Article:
Dr. Siddharth V. Patwardhan, Head of the Green Nanomaterials Research Group at the University of Sheffield highlights nanomaterials and their functions…
Nanomaterials are worth multibillions of dollars globally but their production is wasteful and environmentally damaging. At the Green Nanomaterials Research Group, University of Sheffield, we focus on discovery, design and manufacturing of functional nanomaterials.
Nanomaterials exhibit critical size, at least in one dimension, on the scale of 1 to 100 nm and have interesting properties such as electrical, optical and catalytic activities. As a result, nanomaterials are widely used in many consumer products and various industrial sectors including oil refining, food, coatings, cosmetics, textile, transport, healthcare, electronics and communication. The functional properties of nanomaterials typically depend on particle size, shape, surfaces chemistry and crystallinity. A recent inventory has documented more than 1800 consumer products that contain nanomaterials and many more non-commodity products such as industrial catalysts and separation media. The total global production of all types of nanomaterials is of the order of several million tons per annum, with a global market worth $3.4bn, which is expected to reach more than $10bn by 2020 given the continuous growth in this field.
Current methods: problems and challenges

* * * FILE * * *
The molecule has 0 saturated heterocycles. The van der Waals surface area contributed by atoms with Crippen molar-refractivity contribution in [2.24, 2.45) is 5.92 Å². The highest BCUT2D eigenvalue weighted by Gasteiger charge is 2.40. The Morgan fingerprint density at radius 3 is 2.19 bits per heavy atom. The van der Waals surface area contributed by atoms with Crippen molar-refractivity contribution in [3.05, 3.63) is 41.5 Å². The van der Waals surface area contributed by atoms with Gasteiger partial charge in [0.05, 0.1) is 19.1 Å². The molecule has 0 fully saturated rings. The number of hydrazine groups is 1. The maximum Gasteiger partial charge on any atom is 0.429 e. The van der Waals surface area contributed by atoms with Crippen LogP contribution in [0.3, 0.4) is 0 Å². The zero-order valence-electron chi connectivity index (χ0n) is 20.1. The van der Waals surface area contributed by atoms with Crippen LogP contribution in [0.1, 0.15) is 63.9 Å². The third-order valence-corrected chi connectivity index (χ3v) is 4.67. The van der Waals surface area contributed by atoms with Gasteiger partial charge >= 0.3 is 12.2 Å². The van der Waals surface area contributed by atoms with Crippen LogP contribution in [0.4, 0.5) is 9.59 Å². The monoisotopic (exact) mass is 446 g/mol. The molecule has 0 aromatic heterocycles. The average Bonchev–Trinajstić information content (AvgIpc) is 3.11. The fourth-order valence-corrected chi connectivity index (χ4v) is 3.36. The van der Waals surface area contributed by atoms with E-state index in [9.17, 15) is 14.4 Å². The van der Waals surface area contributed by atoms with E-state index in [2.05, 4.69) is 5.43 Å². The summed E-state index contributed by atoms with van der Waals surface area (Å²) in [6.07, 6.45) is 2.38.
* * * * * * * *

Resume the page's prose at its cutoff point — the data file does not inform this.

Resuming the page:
Current nanomaterials manufacturing methods suffer from many problems leading to high costs, an extremely adverse environmental impact (e.g. hazardous waste) and unsustainable production. At present, nanomaterials are manufactured using top-down (lithography, milling and etching) or bottom-up (vapour deposition, sol-gel, precipitation, pyrolysis, solvothermal) approaches. Top-down approaches predominate current manufacturing processes for nanomaterials. Bottom-up approaches are promising and are known to precisely control properties of nanomaterials, but they also suffer from various issues such high consumption of water and energy, poor materials utilisation efficiencies, need for ultrapure reagents and use or production of toxic or hazardous chemicals. These issues clearly stress the urgent need for developing fundamentally new production methods for nanomaterials that are green and sustainable.
Bioinspired Green Nanomaterials
Biology, via biomineralisation, produces large quantities of sophisticated and hierarchically organised nanostructured biominerals under mild conditions. Harnessing this biological approach to sophisticated nanomaterials has exciting prospects and it encompasses most of the 12 principles of green chemistry. Learning from biomineralisation, we have developed green routes to functional nanomaterials. The key benefits of this method are as follows:
- A rapid process (takes only minutes), operates at room temperature and in water;
- It is a one-step route, with substantial reductions in time and energy usage;
- A mild and facile processing using non-hazardous chemicals;
- It offers superior control for producing tailored materials for desired application;
- It is a scalable process with the potential for industrial scale implementation.
This method is applicable to a wide range of nanomaterials and to date over 50 materials have been produced using a bioinspired green synthesis. Ultimately, our aim is to develop processes that will help reduce the environmental burden from nanomaterials, yet without compromising on their utilisation.
Applications of Green Nanomaterials